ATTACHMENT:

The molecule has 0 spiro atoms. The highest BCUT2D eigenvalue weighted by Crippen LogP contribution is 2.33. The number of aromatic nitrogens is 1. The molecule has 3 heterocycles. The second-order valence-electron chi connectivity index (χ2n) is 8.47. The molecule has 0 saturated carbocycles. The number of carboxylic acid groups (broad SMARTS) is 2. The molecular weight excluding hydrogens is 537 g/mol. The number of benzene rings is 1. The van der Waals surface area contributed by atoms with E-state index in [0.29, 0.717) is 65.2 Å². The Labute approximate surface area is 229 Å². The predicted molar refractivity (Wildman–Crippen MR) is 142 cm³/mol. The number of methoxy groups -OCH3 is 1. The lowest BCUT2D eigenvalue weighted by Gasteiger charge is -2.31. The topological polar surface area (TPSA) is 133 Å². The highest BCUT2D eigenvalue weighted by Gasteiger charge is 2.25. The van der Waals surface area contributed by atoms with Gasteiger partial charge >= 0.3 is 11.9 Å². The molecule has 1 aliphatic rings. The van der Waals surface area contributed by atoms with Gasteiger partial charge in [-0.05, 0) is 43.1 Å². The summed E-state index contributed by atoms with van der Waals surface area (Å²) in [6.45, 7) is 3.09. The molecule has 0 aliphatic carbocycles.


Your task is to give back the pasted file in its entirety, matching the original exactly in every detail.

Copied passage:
The molecule has 0 spiro atoms. The highest BCUT2D eigenvalue weighted by Crippen LogP contribution is 2.33. The number of aromatic nitrogens is 1. The molecule has 3 heterocycles. The second-order valence-electron chi connectivity index (χ2n) is 8.47. The molecule has 0 saturated carbocycles. The number of carboxylic acid groups (broad SMARTS) is 2. The molecular weight excluding hydrogens is 537 g/mol. The number of benzene rings is 1. The van der Waals surface area contributed by atoms with E-state index in [0.29, 0.717) is 65.2 Å². The Labute approximate surface area is 229 Å². The predicted molar refractivity (Wildman–Crippen MR) is 142 cm³/mol. The number of methoxy groups -OCH3 is 1. The lowest BCUT2D eigenvalue weighted by Gasteiger charge is -2.31. The topological polar surface area (TPSA) is 133 Å². The highest BCUT2D eigenvalue weighted by Gasteiger charge is 2.25. The van der Waals surface area contributed by atoms with Gasteiger partial charge >= 0.3 is 11.9 Å². The molecule has 1 aliphatic rings. The van der Waals surface area contributed by atoms with Gasteiger partial charge in [-0.05, 0) is 43.1 Å². The summed E-state index contributed by atoms with van der Waals surface area (Å²) in [6.45, 7) is 3.09. The molecule has 0 aliphatic carbocycles.